PHC redevelopment progresses despite challenges posed by federal funding program

Two properties identified for phase one of redevelopment. But PHC CEO Hope Lee says a recent drop in federal grant funding will lead to higher rents for new tenants.
Tenants at this rent-geared-to-income townhouse complex may soon have to move out to make way for a new development. But PHC says they’ll all be offered new housing. (Photo: Will Pearson)

You’re reading selections from the June 15, 2023 edition of the Peterborough Currents email newsletter, written by Will Pearson. To receive our email newsletters straight to your inbox, sign up here.

Tenants at two PHC properties told their homes will be redeveloped

Tenants at two Peterborough Housing Corporation (PHC) complexes were informed last month that their sites have been selected for the first phase of the PHC’s ambitious redevelopment plan, meaning they could be forced to relocate from their homes once construction gets underway in a couple of years.

If fully realized, the PHC’s redevelopment would see a half-dozen or so rent-geared-to-income (RGI) buildings across the city bulldozed to make way for bigger, denser buildings with more units. The project would proceed in phases, and tenants at 1190 Hilliard Street and 30 Alexander Avenue recently received a letter from PHC informing them that their sites are up first.

Tenants will eventually get to move back — the plan is to rebuild all of the RGI units that get demolished. But their neighbourhoods will feel different: the plan is also to add hundreds of new “affordable” and market-rate units.

But just how affordable will the new “affordable” units be? And what proportion of the new units will have pricey, market-rate rents? That all comes down to funding. And right now, a lack of federal grant funding is holding the project back, according to PHC CEO Hope Lee.

The federal government’s main program for projects like this (and the one PHC plans to apply to) mostly gives out loans. Lee says the loans are helpful, but what is really needed to keep rents low is grant funding. Lee says that in recent years the federal government has reduced the amount of grant funding it offers through the program. At the same time, costs facing would-be developers have risen.

“Based on the current structure, it is impossible to create deeply affordable units without including a large number of market units,” Lee wrote to Currents.

It’s not just a Peterborough problem. The Canadian Housing and Renewal Association, which represents community housing providers across the country, stated in January that a decrease in federal grant funding has made it “increasingly difficult — and in some cases impossible — to create affordable housing using the National Housing Strategy programs.”

I can’t help but wonder where our city would be if the PHC plan had progressed more quickly. The idea to redevelop these properties has been floated since at least 2016. Two and a half years ago, city council voted to take control of the project, based on recommendations from a consultant who said shovels could be in the ground as soon as September of 2022.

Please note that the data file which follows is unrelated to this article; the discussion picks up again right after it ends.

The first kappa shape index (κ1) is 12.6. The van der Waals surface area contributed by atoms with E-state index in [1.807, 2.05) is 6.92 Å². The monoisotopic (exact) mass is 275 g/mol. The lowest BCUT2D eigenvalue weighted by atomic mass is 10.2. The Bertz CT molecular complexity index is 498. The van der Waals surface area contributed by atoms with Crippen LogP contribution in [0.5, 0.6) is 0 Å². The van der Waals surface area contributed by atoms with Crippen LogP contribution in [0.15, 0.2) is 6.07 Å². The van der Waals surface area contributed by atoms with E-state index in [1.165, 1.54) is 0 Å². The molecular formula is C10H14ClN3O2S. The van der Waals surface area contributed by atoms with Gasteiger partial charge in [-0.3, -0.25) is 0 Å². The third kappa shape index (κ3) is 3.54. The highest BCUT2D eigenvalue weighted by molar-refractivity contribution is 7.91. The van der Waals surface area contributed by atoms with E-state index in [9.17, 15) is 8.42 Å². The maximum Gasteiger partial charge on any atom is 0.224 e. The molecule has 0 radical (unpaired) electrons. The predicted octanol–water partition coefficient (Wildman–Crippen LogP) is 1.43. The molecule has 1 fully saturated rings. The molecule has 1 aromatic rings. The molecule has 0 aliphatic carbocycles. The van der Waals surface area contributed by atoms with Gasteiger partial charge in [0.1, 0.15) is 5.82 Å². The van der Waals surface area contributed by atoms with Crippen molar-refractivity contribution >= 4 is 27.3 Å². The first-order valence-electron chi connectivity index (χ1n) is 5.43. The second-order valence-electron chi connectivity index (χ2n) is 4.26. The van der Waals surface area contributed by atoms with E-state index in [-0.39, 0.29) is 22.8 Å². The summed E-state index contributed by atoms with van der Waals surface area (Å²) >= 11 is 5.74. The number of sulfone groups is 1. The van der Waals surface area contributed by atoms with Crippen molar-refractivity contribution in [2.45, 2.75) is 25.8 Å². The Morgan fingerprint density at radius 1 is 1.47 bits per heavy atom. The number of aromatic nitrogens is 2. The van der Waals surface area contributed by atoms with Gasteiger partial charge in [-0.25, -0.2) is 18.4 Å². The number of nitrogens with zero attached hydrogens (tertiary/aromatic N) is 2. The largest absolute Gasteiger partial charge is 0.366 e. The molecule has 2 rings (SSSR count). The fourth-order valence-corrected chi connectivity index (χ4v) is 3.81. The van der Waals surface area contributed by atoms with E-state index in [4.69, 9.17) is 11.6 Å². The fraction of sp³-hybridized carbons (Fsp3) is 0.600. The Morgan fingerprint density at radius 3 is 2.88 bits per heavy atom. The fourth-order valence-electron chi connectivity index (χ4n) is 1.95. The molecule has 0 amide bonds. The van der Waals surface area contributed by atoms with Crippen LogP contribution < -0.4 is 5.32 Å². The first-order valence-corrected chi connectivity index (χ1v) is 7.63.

That hasn’t happened. And in the intervening years, mortgage rates and construction costs have spiked and federal grant funding has become less generous. Did Peterborough miss a big opportunity?

Maybe. But I still think this is the most important initiative underway to address the housing crisis in our community. It’s unfortunate it hasn’t made more progress over the last seven years, but the next best time to move forward with it is right now. I hope the disruptions facing current PHC tenants are kept to a minimum over the next few years, and I hope they get to move into beautiful new housing with friendly new neighbours when all is said and done.

Other Stories to Watch

JACKSON CREEK FUEL SPILL — The cost to clean up the fuel spill in the Jackson Creek outlet to Little Lake has risen to $1.8 million, according to a report that was received by city council this week. The municipally-owned property on Townsend Street adjacent to the creek has been identified as a likely source of the spill. The report states that the City first discovered fuel leaking into Little Lake from the creek outlet on August 22, 2022. But documents obtained by Peterborough Currents last year revealed that the municipality was aware of fuel-contaminated groundwater in the area as early as November, 2021.

ENCAMPMENT SHOOTING — Police announced last week that they have arrested a 33-year-old male suspect in relation to the shooting death of a 36-year-old woman at the Wolfe Street encampment. Police were first called to the encampment at around 2:20 a.m. on June 2 after reports of multiple gunshots, they stated. A victim with gunshot wounds was transported to the hospital where she died, according to police. The accused is facing multiple charges, including first degree murder, uttering death threats, and possession of fentanyl and cocaine for the purposes of trafficking. “We believe this was not a random incident,” police stated.

AIR QUALITY — Environmental publication The Narwhal was on the ground in Peterborough last week to report on the region’s deteriorating air quality as wildfires raged in Québec and Northern Ontario. Read the story here.

These stories and more were featured in our June 15, 2023 email newsletter. To receive these newsletters straight to your email inbox, sign up here. Thanks for reading and take care!


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